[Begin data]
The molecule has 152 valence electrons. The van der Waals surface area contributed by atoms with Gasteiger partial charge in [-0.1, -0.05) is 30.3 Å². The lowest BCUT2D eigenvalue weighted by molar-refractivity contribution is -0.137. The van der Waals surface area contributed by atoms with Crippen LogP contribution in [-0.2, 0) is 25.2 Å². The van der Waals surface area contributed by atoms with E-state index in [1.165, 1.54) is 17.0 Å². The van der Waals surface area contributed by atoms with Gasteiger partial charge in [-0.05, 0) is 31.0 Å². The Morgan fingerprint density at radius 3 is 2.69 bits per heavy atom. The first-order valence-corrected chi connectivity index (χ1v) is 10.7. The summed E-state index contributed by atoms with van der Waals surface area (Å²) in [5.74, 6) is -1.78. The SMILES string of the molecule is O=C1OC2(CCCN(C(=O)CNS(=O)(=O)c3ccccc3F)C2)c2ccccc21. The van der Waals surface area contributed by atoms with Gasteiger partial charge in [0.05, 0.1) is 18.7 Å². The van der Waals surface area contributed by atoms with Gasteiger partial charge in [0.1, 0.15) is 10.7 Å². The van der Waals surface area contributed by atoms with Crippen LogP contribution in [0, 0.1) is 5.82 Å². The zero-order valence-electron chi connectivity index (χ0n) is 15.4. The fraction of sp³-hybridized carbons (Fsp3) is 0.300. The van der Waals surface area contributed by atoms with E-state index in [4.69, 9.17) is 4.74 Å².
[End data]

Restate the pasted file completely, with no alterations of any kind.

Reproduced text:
The molecule has 152 valence electrons. The van der Waals surface area contributed by atoms with Gasteiger partial charge in [-0.1, -0.05) is 30.3 Å². The lowest BCUT2D eigenvalue weighted by molar-refractivity contribution is -0.137. The van der Waals surface area contributed by atoms with Crippen LogP contribution in [-0.2, 0) is 25.2 Å². The van der Waals surface area contributed by atoms with E-state index in [1.165, 1.54) is 17.0 Å². The van der Waals surface area contributed by atoms with Gasteiger partial charge in [-0.05, 0) is 31.0 Å². The Morgan fingerprint density at radius 3 is 2.69 bits per heavy atom. The first-order valence-corrected chi connectivity index (χ1v) is 10.7. The summed E-state index contributed by atoms with van der Waals surface area (Å²) in [5.74, 6) is -1.78. The SMILES string of the molecule is O=C1OC2(CCCN(C(=O)CNS(=O)(=O)c3ccccc3F)C2)c2ccccc21. The van der Waals surface area contributed by atoms with Gasteiger partial charge in [0.05, 0.1) is 18.7 Å². The van der Waals surface area contributed by atoms with Gasteiger partial charge in [0.1, 0.15) is 10.7 Å². The van der Waals surface area contributed by atoms with Crippen LogP contribution in [0, 0.1) is 5.82 Å². The zero-order valence-electron chi connectivity index (χ0n) is 15.4. The fraction of sp³-hybridized carbons (Fsp3) is 0.300. The van der Waals surface area contributed by atoms with E-state index in [4.69, 9.17) is 4.74 Å².